Topolobampo, Sinaloa – How does a Mexican ferry ride smell?

The ferry to Topolobampo, how Los Mochis’ harbour is called, shall cast off at 2:30 pm. Not sure how long procedures will take, we arrive at 10 am. First we pass customs, since vehicle papers are checked when leaving to mainland from Baja California with its special provision. We have to press a button that lights up nine times a green light, but a red one on every tenth trial. The lamp is red, and the very friendly customs officer apologizes for having to check our vehicle. The brief opening of two closet doors and drawers as well as the bathroom door doesn’t take much more than a minute to satisfy with the rules. The chronically bad-tempered lady at TMC asks if we drive a motor home. “No, a small truck.” I’ve learnt my lesson. We are sent to the scales where we are classified, measured, and weighed. Our personal data are entered in “driver” and “adjutant” – that’s me – since in Mexico most truck drivers have a co-driver.

Back to the ferry office we are curious to see the result since we couldn’t identify the code for the vehicle’s classification. To ship as a RV would be much more expensive. The ill-tempered girl types on her computer keyboard and presents the correct bill: Arminius is transported as small truck for 3300 Peso; the co-driver gives us 710 MXN. Hence we safe 2000 Peso compared to TMC’s camper-class.

The shipping – we start an expected half hour later – is an olfactory experience. The two restroom doors – one for the toilet, one for the urinal, there are no other differences – in the tiny icy air-conditioned passenger room with two oversized flat screens stand wide open. The facilities have been cleaned, but a blind truck driver would find them without hesitation. I leave the establishment and pass the kitchen, whose little inviting odour remains insignificant, since it only caters the crew. Passengers can buy chips, cookies, popcorn, microwave-warmed packet-soup, and sodas. For more comfort you have to travel with the other company, Bajaferries, but the local flair is here. The next scent experience is brought by a huge truck, built around the Stone Age, with a bonnet as big as our Arminius, who is highly loaded with fresh hey. Unfortunately this smell doesn’t last long, since the next freight consists of dozens of silent goats with huge horns squeezed together on the loading space. Their excrements can probably seep onto the deck. This stench will stay with us until the end of the ride.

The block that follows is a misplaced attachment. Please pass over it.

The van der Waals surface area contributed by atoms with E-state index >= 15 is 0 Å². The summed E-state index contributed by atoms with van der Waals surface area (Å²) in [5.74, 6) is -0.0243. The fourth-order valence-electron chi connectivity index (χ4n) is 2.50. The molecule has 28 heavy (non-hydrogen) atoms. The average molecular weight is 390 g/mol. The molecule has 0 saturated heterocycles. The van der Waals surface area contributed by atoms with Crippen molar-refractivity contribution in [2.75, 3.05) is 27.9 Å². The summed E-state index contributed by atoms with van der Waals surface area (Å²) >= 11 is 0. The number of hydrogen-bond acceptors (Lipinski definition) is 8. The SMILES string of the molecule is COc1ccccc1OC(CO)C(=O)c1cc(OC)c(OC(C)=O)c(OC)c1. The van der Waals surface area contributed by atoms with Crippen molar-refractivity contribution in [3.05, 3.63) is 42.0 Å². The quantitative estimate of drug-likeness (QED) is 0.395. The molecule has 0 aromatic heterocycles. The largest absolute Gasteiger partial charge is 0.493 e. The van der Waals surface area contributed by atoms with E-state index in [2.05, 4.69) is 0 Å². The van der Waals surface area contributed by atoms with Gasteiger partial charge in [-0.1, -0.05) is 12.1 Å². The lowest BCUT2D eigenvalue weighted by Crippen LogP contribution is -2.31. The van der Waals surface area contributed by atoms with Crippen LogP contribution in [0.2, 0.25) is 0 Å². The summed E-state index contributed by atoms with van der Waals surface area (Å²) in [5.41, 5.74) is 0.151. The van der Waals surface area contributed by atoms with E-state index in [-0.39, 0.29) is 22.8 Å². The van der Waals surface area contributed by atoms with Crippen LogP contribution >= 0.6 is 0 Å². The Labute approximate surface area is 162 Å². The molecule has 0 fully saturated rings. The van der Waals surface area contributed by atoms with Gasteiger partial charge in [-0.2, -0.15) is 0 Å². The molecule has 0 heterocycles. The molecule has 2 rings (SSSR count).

There are not many women among the passengers that are mainly male truck drivers, but those must thank God daily for the invention of Lycra. Without stretch material it would be difficult to squeeze into such tight fitting t-shirts that don’t hide any spare tyre. Finally we arrive in Topolobampo two hours late, but with a lot of new experiences.

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